the-sun-and-the-pelt_postWhen I entered college, I wanted to make drastic changes. It was the first time I wasn’t under my parents’ thumb, and I was itching to finally be able to alter my appearance the way I’d previously been unable to. The first thing I wanted to do was get a nose ring. I was only 17 though, and would have to wait until my birthday in May to be allowed to get a piercing without parental consent. Now, looking back almost ten years later, I’m fairly astounded that I was allowed to do much of anything without parental consent. But there I was: running around Cambridge, playing at adulthood with the rest of my classmates. I was way too antsy to wait seven months to start playing with my image, so I made a decision. I needed to dye my hair.

My natural hair color is the color of Black girl hair. Very unimpressive. Very boring. I was determined to change this, and took to my local CVS to procure a magical dye that would set me free. I lived in one of the few typical dorms on Harvard’s campus. Instead of an old, tiny room with too many occupants and a private bathroom, I lived in an old, tiny room with too many occupants and shared a bathroom with a long hallway of girls. Each of these who entered that day were treated to one of the surprising cross-cultural experiences the college years are so good for: my hair was in its natural state, fresh from impossibly long micro-braids they thought I’d grown myself; creams that smelled of stinging were piled high on my head, man-hands strained through delicate plastic gloves, scrubbing little red specks on the wall with wild eyes. I was a fanatical scientist, bent on my hair’s destruction.

Only, it didn’t work.

My natural hair color is the color of Black girl hair. My head cozy was a dense, dark and apparently, impenetrable. I tried again – went to the trusty CVS where an ostensibly homeless man would happily accost me:

“Hey! You want to go on a date?! When you gonna let me take you out? Damn, you fine girl!”

But, sir. Just where were we going to go? You’re out here begging for change, and I’m a broke as hell college student blowing the little funds I have on boxed hair color. We ain’t a got a good decision between the two of us, but you’re gonna take me out? OK. (>__>)

Again, I was bested by my iron pelt. And again. I shifted my strategy and began choosing boxes with Black girls on them. Still nothing doing. Months had passed and my ongoing struggle was well-documented among my friends.

“Have you tried Sun-In?” one girl suggested.

I’d never heard of it, but nothing else had worked. Why not?

For the uninitiated, Sun-In is a ‘hair lightener’ designed to be sprayed into hair before a day at the beach, or some other such outdoor activity. Over time, the hair will turn lighter and your world will be changed forever because blondes have more fun and the sun is magic. Or something.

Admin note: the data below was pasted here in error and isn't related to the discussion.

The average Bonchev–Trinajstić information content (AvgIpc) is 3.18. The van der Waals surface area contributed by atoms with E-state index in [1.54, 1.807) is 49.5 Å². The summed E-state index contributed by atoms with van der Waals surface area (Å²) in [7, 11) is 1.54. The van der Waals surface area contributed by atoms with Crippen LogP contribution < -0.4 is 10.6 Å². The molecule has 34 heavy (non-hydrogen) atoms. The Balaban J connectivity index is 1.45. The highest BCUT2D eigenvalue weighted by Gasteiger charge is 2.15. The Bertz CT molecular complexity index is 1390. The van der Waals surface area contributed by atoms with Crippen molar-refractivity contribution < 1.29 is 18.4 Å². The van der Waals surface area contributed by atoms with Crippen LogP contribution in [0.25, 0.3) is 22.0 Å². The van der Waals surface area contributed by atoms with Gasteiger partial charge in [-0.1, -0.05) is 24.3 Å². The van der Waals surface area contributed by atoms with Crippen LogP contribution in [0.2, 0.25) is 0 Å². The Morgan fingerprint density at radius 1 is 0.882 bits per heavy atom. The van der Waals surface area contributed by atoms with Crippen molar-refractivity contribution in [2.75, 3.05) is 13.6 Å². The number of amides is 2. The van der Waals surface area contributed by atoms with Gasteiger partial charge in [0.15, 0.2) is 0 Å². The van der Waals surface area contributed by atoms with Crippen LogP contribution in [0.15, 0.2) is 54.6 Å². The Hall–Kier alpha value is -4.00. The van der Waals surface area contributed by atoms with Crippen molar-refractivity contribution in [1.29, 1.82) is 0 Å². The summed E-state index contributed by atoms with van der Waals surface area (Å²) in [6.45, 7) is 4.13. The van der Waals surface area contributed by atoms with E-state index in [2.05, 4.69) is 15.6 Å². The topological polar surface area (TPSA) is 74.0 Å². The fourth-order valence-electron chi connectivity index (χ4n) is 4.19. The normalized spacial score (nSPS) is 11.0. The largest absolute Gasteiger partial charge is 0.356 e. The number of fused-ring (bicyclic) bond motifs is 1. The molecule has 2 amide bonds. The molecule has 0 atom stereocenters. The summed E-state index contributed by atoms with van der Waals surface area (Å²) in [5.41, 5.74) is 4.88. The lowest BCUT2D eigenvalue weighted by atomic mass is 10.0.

We were in Cambridge though, where we had what I like to call ‘negative sun.’ Negative sun is where the sun is not only too weak to give you a tan, but goes in the opposite direction and sucks the color right out of you. If you go home from college and your Black relatives tell you you look ‘pale’ and wonder if you are sick, you’ve been exposed to too much negative sun. Fun fact: Stephenie Meyer wrote the Twilight series after a trip to Cambridge, where she saw glittery, bleary-eyed students ambling out of the Body Shop in Harvard Square.

Sun-In it was. I borrowed a friend, her bathroom, and -unwilling to wait for the useless Cambridge sun to do any work- two hairdryers (which are apparently a sun substitute). I sprayed my mane like mad. We stood in front of a mirror and used the dryers to push the old circuits to the limit. After an arduous twenty minutes, we were done. The room was stifling hot and smelled tangy, like chemicals. I was sweaty and panting. But. BUT! My hair had turned a gorgeous coppery brown, and I was thrilled.

My elation was catching. My friend and I whooped and grinned from her room to the dining hall for dinner. After eating, we went back to her room to continue the very important Sex and the City marathon we’d been engrossed in. The show progressed, Samantha showed her boobs, Carrie was insufferable, and all was finally right in the world.

That was, until I noticed something disturbing: small white spots were appearing all over my hands. I began to panic. They seemed to be growing and multiplying before my eyes. As my friend and I rushed to the campus hospital, I wailed:

“I’m going to have to find skin-like gloves like that girl in X-Men! Lawwwd!!!”


“I’m turning white like Michael Jackson! Jesus, I can’t sing like that!”

When I finally saw the doctor, he told me I’d bleached my skin, and it would be a few days before my hands turned to the right color. Like an overzealous idiot, I’d ditched the gloves during my Sun-Ining.

Sunning-In? Sunning-Inninging?

During my bleaching.

The pretty blonde lady and beach scene on the front of the bottle had distracted me from the fact that I was simply bleaching my hair.  As we walked home I started designing gloves in my head. They would be cute. If I had to do this, I may as well lean into it.

Luckily though, the spots started fading by the time we’d gotten back to the dorms. Look at Gawd.


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